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Author of “Jewel” visits MU

Saturday, October 13, 2007 | 6:28 p.m. CDT; updated 1:33 p.m. CDT, Monday, July 21, 2008

COLUMBIA — Bret Lott, author of an Oprah’s Book Club selection, “Jewel,” will be lecturing and working individually with student writers at MU this week as part of the Center for the Literary Arts’ Visiting Writer Residency.

The center brings two resident writers to MU every year for a public reading and lecture. Lott’s lecture, titled “Why Write Anyway?”, will address the overarching topic of why one writes in the first place.

IF YOU GO

“Ancient Highway” reading WHEN: 7:30 p.m. Thursday WHERE: Reynolds Alumni Center “Why Write Anyway?” lecture WHEN: 4 p.m. Friday WHERE: room 104, Tate Hall, MU


“I think that we write initially because we love what we have read,” Lott said. “Poems move us, stories excite us, nonfiction intrigues us and because we see something of ourselves in what we have read, we try it ourselves because there is something inside us that wants to be communicated in the hopes the readers of our work will understand us.”

During his residency, Lott will also be reading from his upcoming novel, “Ancient Highway.” Lott said the book simultaneously follows three generations of a family at different times in the last century.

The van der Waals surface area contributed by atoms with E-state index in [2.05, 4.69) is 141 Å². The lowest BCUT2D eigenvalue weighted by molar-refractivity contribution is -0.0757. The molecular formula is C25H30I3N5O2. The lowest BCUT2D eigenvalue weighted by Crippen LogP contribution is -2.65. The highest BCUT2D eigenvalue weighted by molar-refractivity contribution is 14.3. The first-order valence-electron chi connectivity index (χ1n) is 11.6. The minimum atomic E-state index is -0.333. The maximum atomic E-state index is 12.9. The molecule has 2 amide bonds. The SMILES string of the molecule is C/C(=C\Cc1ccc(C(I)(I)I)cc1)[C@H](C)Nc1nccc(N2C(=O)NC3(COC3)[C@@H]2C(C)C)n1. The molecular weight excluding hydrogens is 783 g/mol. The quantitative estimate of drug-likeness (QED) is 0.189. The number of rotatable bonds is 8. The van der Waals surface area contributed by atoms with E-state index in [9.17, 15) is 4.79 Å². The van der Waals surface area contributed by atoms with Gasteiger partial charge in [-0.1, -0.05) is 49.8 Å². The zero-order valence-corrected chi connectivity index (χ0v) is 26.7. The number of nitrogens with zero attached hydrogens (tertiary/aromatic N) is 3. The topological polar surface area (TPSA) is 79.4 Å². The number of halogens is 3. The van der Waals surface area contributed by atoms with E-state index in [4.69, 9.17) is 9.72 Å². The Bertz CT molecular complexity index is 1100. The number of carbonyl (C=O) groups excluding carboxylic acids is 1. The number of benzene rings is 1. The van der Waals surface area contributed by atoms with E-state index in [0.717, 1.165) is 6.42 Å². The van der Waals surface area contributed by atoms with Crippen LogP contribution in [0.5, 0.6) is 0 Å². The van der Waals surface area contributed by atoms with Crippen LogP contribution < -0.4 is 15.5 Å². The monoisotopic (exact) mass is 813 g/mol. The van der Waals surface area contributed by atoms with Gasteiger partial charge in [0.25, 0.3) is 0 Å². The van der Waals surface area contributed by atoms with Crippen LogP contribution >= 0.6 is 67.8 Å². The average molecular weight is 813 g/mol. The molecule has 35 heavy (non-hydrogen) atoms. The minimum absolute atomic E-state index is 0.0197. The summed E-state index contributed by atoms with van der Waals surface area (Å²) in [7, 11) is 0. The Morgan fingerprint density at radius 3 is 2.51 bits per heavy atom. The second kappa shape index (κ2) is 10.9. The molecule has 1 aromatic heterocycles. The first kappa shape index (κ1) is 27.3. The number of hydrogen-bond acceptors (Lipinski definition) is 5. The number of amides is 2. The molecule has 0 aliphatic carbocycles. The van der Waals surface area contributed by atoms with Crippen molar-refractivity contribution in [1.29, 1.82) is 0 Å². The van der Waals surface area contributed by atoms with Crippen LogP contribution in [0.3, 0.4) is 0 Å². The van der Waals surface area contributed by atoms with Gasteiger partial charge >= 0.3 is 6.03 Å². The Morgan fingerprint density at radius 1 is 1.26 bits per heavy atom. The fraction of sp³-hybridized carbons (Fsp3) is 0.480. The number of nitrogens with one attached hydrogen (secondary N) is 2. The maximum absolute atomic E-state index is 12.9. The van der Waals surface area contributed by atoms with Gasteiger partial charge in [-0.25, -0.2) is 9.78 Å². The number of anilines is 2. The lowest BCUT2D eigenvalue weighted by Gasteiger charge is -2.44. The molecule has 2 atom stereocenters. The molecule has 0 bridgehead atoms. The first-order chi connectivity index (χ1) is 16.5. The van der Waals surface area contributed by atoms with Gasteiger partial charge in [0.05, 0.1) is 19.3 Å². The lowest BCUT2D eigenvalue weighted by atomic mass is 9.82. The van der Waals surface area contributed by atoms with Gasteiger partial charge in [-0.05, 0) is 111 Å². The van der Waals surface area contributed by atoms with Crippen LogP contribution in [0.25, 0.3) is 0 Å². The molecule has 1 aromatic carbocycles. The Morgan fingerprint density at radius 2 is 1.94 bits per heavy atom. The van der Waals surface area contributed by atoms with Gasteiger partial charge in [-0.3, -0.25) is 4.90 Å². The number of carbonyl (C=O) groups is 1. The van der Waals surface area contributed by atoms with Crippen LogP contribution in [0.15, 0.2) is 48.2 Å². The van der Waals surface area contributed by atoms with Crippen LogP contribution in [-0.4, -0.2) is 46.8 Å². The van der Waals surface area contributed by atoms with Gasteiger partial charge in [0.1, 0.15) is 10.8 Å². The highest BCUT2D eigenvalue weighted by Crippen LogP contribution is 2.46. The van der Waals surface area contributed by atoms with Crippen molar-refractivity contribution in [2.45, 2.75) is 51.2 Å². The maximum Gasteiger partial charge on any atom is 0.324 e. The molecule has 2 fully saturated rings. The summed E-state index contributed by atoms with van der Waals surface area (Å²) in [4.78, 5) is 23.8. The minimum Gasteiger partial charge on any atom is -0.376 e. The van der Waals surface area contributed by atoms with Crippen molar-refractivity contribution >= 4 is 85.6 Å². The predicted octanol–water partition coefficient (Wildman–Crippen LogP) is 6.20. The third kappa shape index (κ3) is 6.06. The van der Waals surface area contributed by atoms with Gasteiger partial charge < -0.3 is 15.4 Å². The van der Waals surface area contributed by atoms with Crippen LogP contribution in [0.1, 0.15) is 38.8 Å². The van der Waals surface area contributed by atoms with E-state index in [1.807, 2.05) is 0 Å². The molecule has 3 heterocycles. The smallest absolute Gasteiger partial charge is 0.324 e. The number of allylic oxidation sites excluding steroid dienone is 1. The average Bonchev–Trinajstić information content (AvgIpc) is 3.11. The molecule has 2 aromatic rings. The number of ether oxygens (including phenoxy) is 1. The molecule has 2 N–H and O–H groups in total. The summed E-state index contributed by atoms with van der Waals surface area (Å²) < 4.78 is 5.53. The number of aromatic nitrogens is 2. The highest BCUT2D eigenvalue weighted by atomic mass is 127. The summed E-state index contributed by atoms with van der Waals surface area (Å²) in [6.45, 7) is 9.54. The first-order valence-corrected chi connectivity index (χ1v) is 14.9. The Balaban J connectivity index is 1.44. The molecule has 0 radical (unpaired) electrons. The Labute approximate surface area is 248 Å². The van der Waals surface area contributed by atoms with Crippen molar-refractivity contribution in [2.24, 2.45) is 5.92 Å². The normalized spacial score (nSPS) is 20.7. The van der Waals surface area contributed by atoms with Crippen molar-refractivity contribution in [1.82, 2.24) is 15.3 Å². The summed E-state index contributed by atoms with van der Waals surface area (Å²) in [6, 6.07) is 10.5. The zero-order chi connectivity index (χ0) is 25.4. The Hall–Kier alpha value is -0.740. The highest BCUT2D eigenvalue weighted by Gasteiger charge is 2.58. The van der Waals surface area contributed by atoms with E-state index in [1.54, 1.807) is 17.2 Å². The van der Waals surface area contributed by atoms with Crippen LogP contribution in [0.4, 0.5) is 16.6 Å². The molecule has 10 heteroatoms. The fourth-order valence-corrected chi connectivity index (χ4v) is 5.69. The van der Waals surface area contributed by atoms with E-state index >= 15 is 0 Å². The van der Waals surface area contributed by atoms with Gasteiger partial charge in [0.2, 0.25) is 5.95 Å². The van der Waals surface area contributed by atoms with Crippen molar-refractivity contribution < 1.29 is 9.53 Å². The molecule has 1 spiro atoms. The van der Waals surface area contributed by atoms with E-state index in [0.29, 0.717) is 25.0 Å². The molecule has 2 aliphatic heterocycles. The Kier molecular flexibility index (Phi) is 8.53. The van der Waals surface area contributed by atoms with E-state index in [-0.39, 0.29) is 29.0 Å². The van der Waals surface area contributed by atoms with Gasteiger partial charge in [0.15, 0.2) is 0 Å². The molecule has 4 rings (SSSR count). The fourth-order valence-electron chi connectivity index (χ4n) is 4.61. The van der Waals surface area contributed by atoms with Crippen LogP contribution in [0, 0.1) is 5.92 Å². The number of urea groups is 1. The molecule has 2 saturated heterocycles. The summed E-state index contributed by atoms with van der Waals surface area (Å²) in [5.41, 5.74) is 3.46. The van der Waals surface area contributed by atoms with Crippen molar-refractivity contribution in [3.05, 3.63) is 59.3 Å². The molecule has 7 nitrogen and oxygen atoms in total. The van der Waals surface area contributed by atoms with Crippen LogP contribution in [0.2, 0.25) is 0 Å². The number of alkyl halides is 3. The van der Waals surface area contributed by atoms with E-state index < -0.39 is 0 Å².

“His stories show the beauty of being human and help us to understand what being human means, and hearing them in a human voice is an awesome opportunity,” said Chad Parmenter, the center’s assistant director.

Lott is currently a professor of English and writer-in-residence at the College of Charleston in South Carolina. He has written seven novels, three collections of short stories and two nonfiction books But he hopes his lecture will not be limited to one form or another.

“I would hope that they take from this talk a sense that writing in and of itself, no matter the form, is worth the work, and that writing to please others or to meet the expectations of others shouldn’t be the reason one writes,” he said.

Parmenter said he hopes that hearing the lecture and reading in a human voice will bring Lott’s writing to life.

“The lecture will be a way for us to see how the writing we’ve always wanted to do is not only possible, but important,” Parmenter said.

Lott’s visit will also continue the tradition of bringing authors such as John Updike, Derek Walcott and Joyce Carol Oates to the community.

“This tradition is CLA’s way of bringing timeless writing to life for the students of Mizzou, the people of Columbia and anyone else who’s able to join us,” Parmenter said.


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